Thousands of Panthers ‘invade the bay’ to support FIU football

By Alexandra Pecharich, Clara-Meretan Kiah and Sissi Garland

Regardless of the game’s final outcome, a trip to the Gasparilla Bowl allowed Panther Nation to show its FIU pride on the road and revel in a great season. It also made for a great excuse to enjoy the company of other blue-and-gold groupies and reconnect with old friends.

More than 2,000 Panthers – students, alumni, staff, family and community supporters – made their way to St. Petersburg, Fla., from Miami and across the Southeast to cheer for the Panthers in FIU’s first bowl appearance since 2011 (and third bowl in the history of the program).

Fans stand and cheer as FIU scores for the first time of the game.

A caravan of 10 buses from MMC and another from BBC made the 250-mile journey to the west coast of Florida.

Nowhere did the camaraderie and pure joy shine greater than at the pre-game tailgate. With hundreds of diehards packed into Ferg’s Sports Bar, FIU fans could hardly contain their excitement.

The DJ bumped reggaeton and FIU favorites like Ne-Yo’s “Let’s Go,” an anthem oft-heard at commencement ceremonies.

Girls decked themselves out in blue lipstick and glitter; while some guys showed up with their beards painted blue. Kids’ faces were painted to look like Roary the Panther.

The tailgate was briefly invaded by three Temple fans wearing crowns, regal red capes and jerseys bearing the name “Temperor” – but, in true Panther spirit, FIU showed them how to party Miami-style.

Gone bowling

The FIU Marching Band, bringing the Miami spirit to St. Pete wearing guayaberas, kicked off the night at Tropicana Field, followed by a performance by the Golden Dazzlers. The band would continue to rev the crowd from the stands with tunes like “The Imperial March” from Star Wars and “Uptown Funk” by Bruno Mars.

No. 47 Sage Lewis’ supporters: Donita Thurman, 13, Zaimah Johnson, 5, and Fran Johnson

When the team stormed the field minutes later, it marked a special moment for FIU mom Fran Johnson. Her son, sophomore No. 47 Sage Lewis, started playing contact football at age 5 with with the Optimist Club at Scott Lake Park in Miami Gardens and made his first college bowl appearance tonight.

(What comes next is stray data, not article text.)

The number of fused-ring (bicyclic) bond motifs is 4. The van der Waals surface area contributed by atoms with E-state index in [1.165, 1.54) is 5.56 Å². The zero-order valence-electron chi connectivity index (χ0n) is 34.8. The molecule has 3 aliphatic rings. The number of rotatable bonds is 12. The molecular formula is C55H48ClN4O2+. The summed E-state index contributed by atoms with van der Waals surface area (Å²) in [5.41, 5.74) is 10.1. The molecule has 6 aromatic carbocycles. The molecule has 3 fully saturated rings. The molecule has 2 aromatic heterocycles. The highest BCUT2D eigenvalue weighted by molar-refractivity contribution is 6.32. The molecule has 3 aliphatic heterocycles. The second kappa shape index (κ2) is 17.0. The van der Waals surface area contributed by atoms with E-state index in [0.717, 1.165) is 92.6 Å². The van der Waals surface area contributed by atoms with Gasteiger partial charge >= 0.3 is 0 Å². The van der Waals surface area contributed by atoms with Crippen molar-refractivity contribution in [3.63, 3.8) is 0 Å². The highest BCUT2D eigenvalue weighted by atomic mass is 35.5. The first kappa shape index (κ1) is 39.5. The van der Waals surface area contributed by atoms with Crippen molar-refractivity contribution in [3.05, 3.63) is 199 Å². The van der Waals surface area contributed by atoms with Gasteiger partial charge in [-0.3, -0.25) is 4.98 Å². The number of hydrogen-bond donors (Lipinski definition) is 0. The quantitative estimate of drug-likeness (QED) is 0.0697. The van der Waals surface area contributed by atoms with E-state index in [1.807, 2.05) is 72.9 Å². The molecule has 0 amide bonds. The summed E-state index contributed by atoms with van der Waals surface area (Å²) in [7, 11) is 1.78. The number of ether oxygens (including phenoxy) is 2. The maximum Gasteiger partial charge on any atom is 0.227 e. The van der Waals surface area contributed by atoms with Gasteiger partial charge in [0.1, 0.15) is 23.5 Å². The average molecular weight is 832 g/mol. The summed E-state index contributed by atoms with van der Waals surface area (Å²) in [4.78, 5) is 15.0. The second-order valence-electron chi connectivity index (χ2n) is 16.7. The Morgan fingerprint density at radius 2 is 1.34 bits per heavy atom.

“It’s a special moment to share with my son, to actually watch him and his team being acknowledged. It’s priceless. No dollar amount can be placed on sharing the experience.” Johnson says her son has felt the love from FIU “even from the first day of attending,” including tutoring and mentoring and life advice from the coaches. She brought along another four members of the family to cheer on Lewis, including Grandma.

Sixty-three-year-old undergraduate Mindy Spitzer, a Women’s Studies major, rode up in a bus from BBC because, as she put it, “I bleed blue and gold. I am so proud to be a Panther. Thank you, Butch Davis.”

Fans took turns taking selfies with a life-size balloon animal version of Roary. And with only three nights left until Christmas, many sported Santa hats in the stands.

Alumnus Eddie Hondal ’88, MA ’00, who was a driving force in securing football at FIU more than 15 years ago, appreciated FIU’s bowl appearance after six lean years. “This is continuing to build a football program that can make us all proud,” he said, attributing much of the success to Coach Butch Davis. And despite FIU’s being down by seven at half time – and still hopeful for a turnaround – Hondal was thrilled to be in the company of his fellow Panthers as they cheered the team on. “It’s been a great time. I’m very proud.”

Even as the final seconds ticked down on the clock and victory eluded FIU, fans said they wouldn’t have missed the experience.

FIU fans bite their nails as a crucial call is determined in the first half.

Support on the home front

Panthers also gathered at local sports bars in Miami, Broward, Orlando, D.C. and New York to watch their team fight it out against the Temple Owls.


Maria Lorenzo, who works at FIU Foundation, coordinated with her whole department to savor the moment at GameTime at Sunset Place in Miami.

Mishka Ahmad ’17, who just graduated with a master’s in international intercultural education last weekend, was there with a group of friends. “I couldn’t make it to the game because I worked today, but this is a big deal,” she said. “And I didn’t want to miss it.”

Carlos Salvat ’98 couldn’t make the trip to St. Pete because he attended his kids’ Christmas party earlier in the day, but was not going to miss the opportunity to support his Panthers. “This is the place to be,” he said. “It’s amazing to see them at the same bowl. We didn’t get the outcome we wanted but it’s always a great idea to see our guys on prime time!”